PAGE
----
TAL 1 4.5" Reflector on EQ mount
Meade 8" LX10 SCT
Meade 16" Dobsonian Reflector
Home made 10" F/7 Dobsonian Reflector on loan from the EAAS
Home made 8.5" F/7 Dobsonian Reflector on loan from John Mc Connell
My comet hunting programme remains very active to this day.
I live in the outskirts of Maghera, N. Ireland where the sky can be excellent. There is mild light pollution in the south above the town but with this exception the sky is very dark. Going by the forecast and weather reports from other observers at different locations I have come to realize that I get a fairly large number of clear nights.
I'm lucky in a sense as the new housing estate I have moved into has no street lights yet and within a ten minute walk I can be in the town or country. On a typical moonless night the transparency = 8/10. This means I can see stars to magnitude 6.5 with the naked eye with M31 and M33 being easy targets. In fact M31 can be detected without optical aid even under a full Moon! Occasionally we get an exceptional clear night after a heavy shower or cold front has passed over when the transparency reaches 9 - 10/10.
When this happens the night sky is simply stunning with the Milky Way in the form of a glowing cloud from horizon to horizon complete with dark complex dust lanes dividing the Milky Way into two glowing streamers as it enters Aquila and Ophiuchus. Regularly I can see stars to mag 7.0 (which normally requires binoculars) with a jet black sky background. As a testament to these skies I have seen the galaxy Messier 81 without optical aid on two occasions and have made a number of observations of the elusive Zodiacal light, Zodiacal band, and the infamous counter glow - the Gegenschein. Although I occasionally travel to other locations I have yet to see a sky of such high quality as the one over Maghera and hence I'm very proud of this location which has yet to be beaten.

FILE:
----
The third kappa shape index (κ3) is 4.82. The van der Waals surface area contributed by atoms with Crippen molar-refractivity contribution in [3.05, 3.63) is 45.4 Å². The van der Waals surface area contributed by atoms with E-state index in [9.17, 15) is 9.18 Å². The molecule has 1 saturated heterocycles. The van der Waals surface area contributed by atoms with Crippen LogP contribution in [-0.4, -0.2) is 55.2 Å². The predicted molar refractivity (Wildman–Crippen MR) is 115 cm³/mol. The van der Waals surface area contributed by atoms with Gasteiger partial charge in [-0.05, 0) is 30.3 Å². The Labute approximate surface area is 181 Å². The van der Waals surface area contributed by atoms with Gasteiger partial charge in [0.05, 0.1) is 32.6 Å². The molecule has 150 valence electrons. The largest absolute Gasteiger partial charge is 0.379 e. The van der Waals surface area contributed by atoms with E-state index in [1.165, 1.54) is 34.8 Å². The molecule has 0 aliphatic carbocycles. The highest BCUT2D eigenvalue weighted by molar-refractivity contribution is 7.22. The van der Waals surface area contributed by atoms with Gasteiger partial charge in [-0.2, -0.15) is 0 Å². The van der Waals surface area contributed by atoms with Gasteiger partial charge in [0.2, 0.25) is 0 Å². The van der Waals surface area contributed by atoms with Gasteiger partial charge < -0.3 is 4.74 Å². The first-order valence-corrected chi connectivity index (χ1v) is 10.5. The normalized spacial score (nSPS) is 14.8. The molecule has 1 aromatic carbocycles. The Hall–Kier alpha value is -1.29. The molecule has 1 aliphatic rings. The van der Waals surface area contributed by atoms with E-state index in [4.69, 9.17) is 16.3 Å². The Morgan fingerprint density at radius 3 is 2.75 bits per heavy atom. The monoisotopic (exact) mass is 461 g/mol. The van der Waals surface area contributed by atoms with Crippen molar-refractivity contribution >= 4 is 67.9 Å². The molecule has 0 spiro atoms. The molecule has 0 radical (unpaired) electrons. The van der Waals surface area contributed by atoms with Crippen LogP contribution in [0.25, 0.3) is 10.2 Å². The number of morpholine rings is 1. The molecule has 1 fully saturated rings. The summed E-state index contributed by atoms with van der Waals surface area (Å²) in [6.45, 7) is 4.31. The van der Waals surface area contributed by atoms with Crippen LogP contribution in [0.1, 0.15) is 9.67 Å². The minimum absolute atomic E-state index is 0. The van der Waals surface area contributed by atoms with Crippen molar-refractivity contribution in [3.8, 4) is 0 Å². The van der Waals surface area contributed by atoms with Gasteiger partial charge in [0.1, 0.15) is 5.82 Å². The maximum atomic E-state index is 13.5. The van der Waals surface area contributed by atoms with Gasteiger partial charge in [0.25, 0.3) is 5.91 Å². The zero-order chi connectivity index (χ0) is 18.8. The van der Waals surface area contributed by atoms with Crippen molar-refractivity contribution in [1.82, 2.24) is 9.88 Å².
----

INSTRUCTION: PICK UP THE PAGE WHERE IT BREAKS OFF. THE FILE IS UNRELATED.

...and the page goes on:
I have spent the vast majority of my observing career on my own however several years ago I joined a local astronomical society. The club was a great opportunity for me to meet other observers with similar interests. Now we hold numerous observing nights when a large group of people meet at a pre determined location to spend entire nights watching meteor showers, Messier marathons etc which offered me the chance to gain new knowledge and use many kinds of telescopes. Each month a guest speaker gives a lecture at the club, many of whom hold imminent positions in professional astronomy. This gave me the chance I never had before to built upon my knowledge and gain many new friends and contacts. If you have never joined an astronomical society then I urge you to do so now. You wont regret it!
Today my interest areas have blossomed into various sections of astronomy...
1) I routinely monitor a selection of my favourite variable stars on a nightly basis and have begun a Nova search visually with the naked eye down to mag 6.0 backed by a photographic search down to mag 7.0 along the Milky Way using my digital camera.
2) Day time and nocturnal Atmospheric phenomena such as Crepuscular rays, Sun Haloes, Sundogs, parhelic circles, upper/tangent arc's, circumzenithal arc's, Sun Pillars, Rainbows etc combined with unusual cloud formations such as Virga, Mammatus and Lenticular displays. I also like imaging Sunsets. Recently I have become very passionate about observing Funnel Clouds, lightning and Tornadoes after several sightings in July 2007. Check out my Storm Chasing Reports.
3) Deep Sky objects - most of which I have encountered while comet hunting.
4) Pushing the naked eye to the limit
5) Solar observing - I observe all large sunspot groups that appear on the Sun's disk and keep a record of all sunspots that reach naked eye visibility.
6) Comet Observation / Comet Hunting - I observe all the comets that come within range of my telescopes and search for new comets on a regular basis using three different telescopes. To date I have observed 60 known comets and have spent over 1000 Hours hunting for new comets. I also enjoy Sketching comets.
7) Photography - I'm a very keen photographer and astrophotographer although my equipment is rather basic at the moment however an upgrade to the collection is planned soon. My primary photography passion is convective weather events and thunderstorms which provide me with my greatest thrills.